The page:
Does everyone who wants to vote in Ohio have to be registered to vote here?
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What are the qualifications to register and to vote in Ohio?
You are qualified to register to vote in Ohio if you meet all the following requirements:
- You are a citizen of the United States;
- You will be at least 18 years old on or before the day of the next general election. (If you will be 18 on or before the general election, you may vote in the primary election to nominate candidates, but you cannot vote on issues or party central committees until you are 18);
- You will be a resident of Ohio for at least 30 days immediately before the election in which you want to vote;
- You are not incarcerated (in prison or jail) for a felony conviction under the laws of this state, another state, or the United States;
- You have not been declared incompetent for voting purposes by a probate court; and
- You have not been permanently disenfranchised for violating the election laws.
You are eligible to vote in elections held in your voting precinct 30 days after you are duly registered to vote in this state. You may request an absentee ballot during that 30 day period.
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Where is my residence for voting purposes?
On Election Day, you must cast your ballot in your precinct at your designated polling place between the hours of 6:30 a.m. and 7:30 p.m. If you do not know your polling place and precinct, please contact your county board of elections.
Your residence is important because it determines which offices and issues you are eligible to vote on (e.g., the proper congressional district, school district, etc.). Under Ohio law, your residence is (1) the location that you consider to be a permanent, not a temporary, residence and (2) the place where your habitation is fixed and where, whenever you are absent, you intend to return. If you do not have a fixed place of habitation, but you are a consistent or regular inhabitant of a shelter or other location where you intend to return, you may use that location as your residence for the purposes of registering to vote.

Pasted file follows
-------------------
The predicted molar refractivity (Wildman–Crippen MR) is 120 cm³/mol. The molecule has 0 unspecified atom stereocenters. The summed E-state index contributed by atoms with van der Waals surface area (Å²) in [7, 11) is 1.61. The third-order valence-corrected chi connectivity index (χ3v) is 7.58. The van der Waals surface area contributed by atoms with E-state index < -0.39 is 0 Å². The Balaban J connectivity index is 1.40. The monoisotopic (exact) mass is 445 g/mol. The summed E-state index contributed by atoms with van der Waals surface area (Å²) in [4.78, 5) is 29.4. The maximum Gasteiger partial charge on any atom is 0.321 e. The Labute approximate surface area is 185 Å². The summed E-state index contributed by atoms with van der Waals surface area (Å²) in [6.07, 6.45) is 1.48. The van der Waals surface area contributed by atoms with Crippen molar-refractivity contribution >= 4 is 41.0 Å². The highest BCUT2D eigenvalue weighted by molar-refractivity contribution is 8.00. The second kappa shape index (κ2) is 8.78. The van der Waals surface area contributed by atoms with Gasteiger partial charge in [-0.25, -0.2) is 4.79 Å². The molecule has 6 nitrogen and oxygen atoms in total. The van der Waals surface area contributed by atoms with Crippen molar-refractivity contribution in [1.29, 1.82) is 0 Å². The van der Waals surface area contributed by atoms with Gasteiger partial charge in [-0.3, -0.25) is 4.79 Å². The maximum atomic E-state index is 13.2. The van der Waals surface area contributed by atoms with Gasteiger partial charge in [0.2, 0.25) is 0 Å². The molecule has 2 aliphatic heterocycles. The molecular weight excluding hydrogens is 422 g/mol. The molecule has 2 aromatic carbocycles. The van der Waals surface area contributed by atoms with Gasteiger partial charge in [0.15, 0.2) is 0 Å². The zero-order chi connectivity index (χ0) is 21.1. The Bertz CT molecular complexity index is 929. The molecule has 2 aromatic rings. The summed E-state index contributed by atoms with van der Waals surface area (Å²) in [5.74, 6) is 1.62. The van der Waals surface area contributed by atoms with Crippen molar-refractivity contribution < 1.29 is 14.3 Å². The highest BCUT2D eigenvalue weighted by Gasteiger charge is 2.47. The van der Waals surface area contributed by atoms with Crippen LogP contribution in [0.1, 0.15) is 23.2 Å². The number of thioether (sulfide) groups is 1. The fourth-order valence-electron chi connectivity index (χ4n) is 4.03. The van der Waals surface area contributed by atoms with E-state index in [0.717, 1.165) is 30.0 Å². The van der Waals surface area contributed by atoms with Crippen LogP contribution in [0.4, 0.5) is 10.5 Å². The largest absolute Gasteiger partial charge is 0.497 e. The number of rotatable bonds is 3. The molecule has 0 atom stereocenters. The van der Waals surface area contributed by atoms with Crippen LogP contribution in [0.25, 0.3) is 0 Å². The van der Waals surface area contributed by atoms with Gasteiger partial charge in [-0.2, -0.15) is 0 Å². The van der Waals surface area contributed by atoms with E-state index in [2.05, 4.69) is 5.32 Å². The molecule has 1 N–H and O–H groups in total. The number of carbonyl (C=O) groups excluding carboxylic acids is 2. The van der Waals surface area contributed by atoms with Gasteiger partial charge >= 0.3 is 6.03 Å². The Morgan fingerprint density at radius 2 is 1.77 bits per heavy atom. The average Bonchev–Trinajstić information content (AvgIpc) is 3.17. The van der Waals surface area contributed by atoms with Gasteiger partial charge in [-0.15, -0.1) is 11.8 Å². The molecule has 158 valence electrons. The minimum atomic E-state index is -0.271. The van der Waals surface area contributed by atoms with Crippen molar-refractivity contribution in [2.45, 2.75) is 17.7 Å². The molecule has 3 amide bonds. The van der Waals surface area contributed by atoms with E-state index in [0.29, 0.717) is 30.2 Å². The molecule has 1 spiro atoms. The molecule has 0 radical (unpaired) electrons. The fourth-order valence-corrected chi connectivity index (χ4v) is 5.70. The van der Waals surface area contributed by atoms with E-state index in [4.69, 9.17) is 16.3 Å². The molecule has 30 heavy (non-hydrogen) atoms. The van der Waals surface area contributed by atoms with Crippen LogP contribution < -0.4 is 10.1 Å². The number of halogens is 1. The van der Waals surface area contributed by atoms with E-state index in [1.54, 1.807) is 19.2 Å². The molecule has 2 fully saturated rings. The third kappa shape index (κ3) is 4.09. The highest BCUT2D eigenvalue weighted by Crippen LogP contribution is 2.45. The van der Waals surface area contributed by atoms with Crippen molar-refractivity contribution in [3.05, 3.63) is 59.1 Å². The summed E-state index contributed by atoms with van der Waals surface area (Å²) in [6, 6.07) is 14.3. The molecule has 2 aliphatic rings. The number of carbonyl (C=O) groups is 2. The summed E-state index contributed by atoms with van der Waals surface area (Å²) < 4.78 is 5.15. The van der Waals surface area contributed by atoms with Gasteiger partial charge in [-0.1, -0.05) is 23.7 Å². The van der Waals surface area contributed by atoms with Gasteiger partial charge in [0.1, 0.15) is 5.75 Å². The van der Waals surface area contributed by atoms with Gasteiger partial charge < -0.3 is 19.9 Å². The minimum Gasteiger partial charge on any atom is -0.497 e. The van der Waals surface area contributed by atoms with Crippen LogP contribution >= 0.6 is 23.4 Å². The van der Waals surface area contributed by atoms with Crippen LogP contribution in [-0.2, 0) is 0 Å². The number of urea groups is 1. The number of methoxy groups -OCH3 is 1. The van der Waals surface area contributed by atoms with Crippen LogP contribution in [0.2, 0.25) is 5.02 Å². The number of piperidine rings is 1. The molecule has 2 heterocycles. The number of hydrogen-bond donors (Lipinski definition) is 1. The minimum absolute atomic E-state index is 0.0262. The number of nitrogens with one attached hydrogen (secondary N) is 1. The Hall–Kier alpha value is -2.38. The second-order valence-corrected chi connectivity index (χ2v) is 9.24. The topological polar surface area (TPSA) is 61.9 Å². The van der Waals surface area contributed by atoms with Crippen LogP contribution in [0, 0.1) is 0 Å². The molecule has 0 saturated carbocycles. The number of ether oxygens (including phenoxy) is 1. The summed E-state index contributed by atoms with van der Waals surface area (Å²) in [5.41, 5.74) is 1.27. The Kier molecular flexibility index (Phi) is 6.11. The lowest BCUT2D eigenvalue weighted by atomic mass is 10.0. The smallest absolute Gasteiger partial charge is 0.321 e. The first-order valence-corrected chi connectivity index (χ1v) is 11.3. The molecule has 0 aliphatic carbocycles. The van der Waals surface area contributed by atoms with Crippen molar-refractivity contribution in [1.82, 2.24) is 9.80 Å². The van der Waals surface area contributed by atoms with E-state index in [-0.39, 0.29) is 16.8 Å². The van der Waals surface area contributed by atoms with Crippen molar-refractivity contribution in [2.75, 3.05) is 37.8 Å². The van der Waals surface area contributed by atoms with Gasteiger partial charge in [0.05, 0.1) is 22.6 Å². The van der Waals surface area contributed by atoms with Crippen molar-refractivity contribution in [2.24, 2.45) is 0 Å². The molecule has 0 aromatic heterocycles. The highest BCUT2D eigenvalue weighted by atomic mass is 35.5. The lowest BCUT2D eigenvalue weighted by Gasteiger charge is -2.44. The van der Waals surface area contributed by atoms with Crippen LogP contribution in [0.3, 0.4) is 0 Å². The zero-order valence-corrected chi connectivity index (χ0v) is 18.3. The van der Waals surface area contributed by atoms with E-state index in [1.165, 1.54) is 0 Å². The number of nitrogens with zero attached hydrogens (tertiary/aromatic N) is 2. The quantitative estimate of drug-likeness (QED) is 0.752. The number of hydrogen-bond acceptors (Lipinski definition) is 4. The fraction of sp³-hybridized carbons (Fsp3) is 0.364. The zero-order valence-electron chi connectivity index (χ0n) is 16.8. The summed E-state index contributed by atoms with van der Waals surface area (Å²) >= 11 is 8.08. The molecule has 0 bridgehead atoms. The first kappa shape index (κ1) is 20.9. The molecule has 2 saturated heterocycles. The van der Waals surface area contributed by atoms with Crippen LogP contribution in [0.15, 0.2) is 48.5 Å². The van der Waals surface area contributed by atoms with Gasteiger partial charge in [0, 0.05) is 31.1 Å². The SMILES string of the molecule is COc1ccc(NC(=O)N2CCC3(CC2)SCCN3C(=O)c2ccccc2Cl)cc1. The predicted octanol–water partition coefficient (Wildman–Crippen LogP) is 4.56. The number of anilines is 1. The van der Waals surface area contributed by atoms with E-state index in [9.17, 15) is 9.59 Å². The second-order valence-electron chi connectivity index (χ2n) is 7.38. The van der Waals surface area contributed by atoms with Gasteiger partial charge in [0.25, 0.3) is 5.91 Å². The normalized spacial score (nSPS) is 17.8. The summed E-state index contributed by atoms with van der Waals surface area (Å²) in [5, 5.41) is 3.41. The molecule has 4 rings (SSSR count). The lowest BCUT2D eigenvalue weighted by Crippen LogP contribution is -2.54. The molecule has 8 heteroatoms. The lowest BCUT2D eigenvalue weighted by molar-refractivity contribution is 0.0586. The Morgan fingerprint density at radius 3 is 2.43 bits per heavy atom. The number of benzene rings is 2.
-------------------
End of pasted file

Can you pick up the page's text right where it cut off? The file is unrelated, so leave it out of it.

Ohio is not considered your voting residence when:
- You have moved to another state and vote in that state;
- You have moved to another state and intend to make that state your residence;
- You moved to another state and continuously reside outside of Ohio for a period of 4 years or more.
There are specific circumstances where you maintain your Ohio voting residence even though you are absent from the state. You will not lose your voting residency in Ohio if:
- You leave temporarily and intend to return to Ohio;
- You are absent from Ohio due to your services with the United States government or state of Ohio;
- You have moved outside of the United States.
If you were born outside of and continue to reside outside of the United States, but have a parent or guardian who last resided in and was last eligible to vote in Ohio before leaving the United States, your parent or guardian’s Ohio residence would be considered your voting residence.
If you have questions about your specific residency circumstances, you may contact your local board of elections for further information.
Military and Overseas Voters
Note: State and federal law make additional accommodations for military and overseas voters. Please visit www.OhioMilitaryVotes.com for more information.
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May a college student register and vote from his or her school address in Ohio?
It depends. A college student may vote using his or her Ohio school residence address if the student does not intend to return to a different permanent address. When a college student registers to vote from his or her school address, the school residence is considered to be the place to which the student's habitation is fixed and to which, whenever the student is absent, the student intends to return, and is considered by the student to be his or her permanent residence at the time of voting. Any other previous residence for voting purposes is no longer valid. It is illegal for a person to register and vote from two different addresses.
For more information about voting in college, click here.